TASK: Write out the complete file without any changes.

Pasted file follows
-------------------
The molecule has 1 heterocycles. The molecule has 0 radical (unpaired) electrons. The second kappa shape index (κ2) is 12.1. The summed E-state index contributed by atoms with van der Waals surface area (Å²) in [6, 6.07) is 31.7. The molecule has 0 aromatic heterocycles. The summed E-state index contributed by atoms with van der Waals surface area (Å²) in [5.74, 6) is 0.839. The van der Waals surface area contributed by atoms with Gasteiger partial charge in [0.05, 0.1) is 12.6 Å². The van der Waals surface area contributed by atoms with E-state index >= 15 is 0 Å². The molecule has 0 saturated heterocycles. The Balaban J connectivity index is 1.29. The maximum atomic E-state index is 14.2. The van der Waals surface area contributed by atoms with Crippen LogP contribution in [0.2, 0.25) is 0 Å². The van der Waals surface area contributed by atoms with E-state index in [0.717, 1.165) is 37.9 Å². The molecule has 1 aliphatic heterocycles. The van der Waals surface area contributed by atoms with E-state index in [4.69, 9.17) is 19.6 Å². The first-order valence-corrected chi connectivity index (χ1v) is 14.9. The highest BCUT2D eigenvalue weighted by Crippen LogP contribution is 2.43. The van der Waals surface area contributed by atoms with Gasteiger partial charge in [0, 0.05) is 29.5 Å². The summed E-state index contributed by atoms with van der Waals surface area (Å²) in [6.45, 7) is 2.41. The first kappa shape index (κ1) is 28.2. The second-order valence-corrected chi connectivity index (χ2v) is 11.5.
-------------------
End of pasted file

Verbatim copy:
The molecule has 1 heterocycles. The molecule has 0 radical (unpaired) electrons. The second kappa shape index (κ2) is 12.1. The summed E-state index contributed by atoms with van der Waals surface area (Å²) in [6, 6.07) is 31.7. The molecule has 0 aromatic heterocycles. The summed E-state index contributed by atoms with van der Waals surface area (Å²) in [5.74, 6) is 0.839. The van der Waals surface area contributed by atoms with Gasteiger partial charge in [0.05, 0.1) is 12.6 Å². The van der Waals surface area contributed by atoms with E-state index >= 15 is 0 Å². The molecule has 0 saturated heterocycles. The Balaban J connectivity index is 1.29. The maximum atomic E-state index is 14.2. The van der Waals surface area contributed by atoms with Crippen LogP contribution in [0.2, 0.25) is 0 Å². The van der Waals surface area contributed by atoms with E-state index in [0.717, 1.165) is 37.9 Å². The molecule has 1 aliphatic heterocycles. The van der Waals surface area contributed by atoms with E-state index in [4.69, 9.17) is 19.6 Å². The first-order valence-corrected chi connectivity index (χ1v) is 14.9. The highest BCUT2D eigenvalue weighted by Crippen LogP contribution is 2.43. The van der Waals surface area contributed by atoms with Gasteiger partial charge in [0, 0.05) is 29.5 Å². The summed E-state index contributed by atoms with van der Waals surface area (Å²) in [6.45, 7) is 2.41. The first kappa shape index (κ1) is 28.2. The second-order valence-corrected chi connectivity index (χ2v) is 11.5.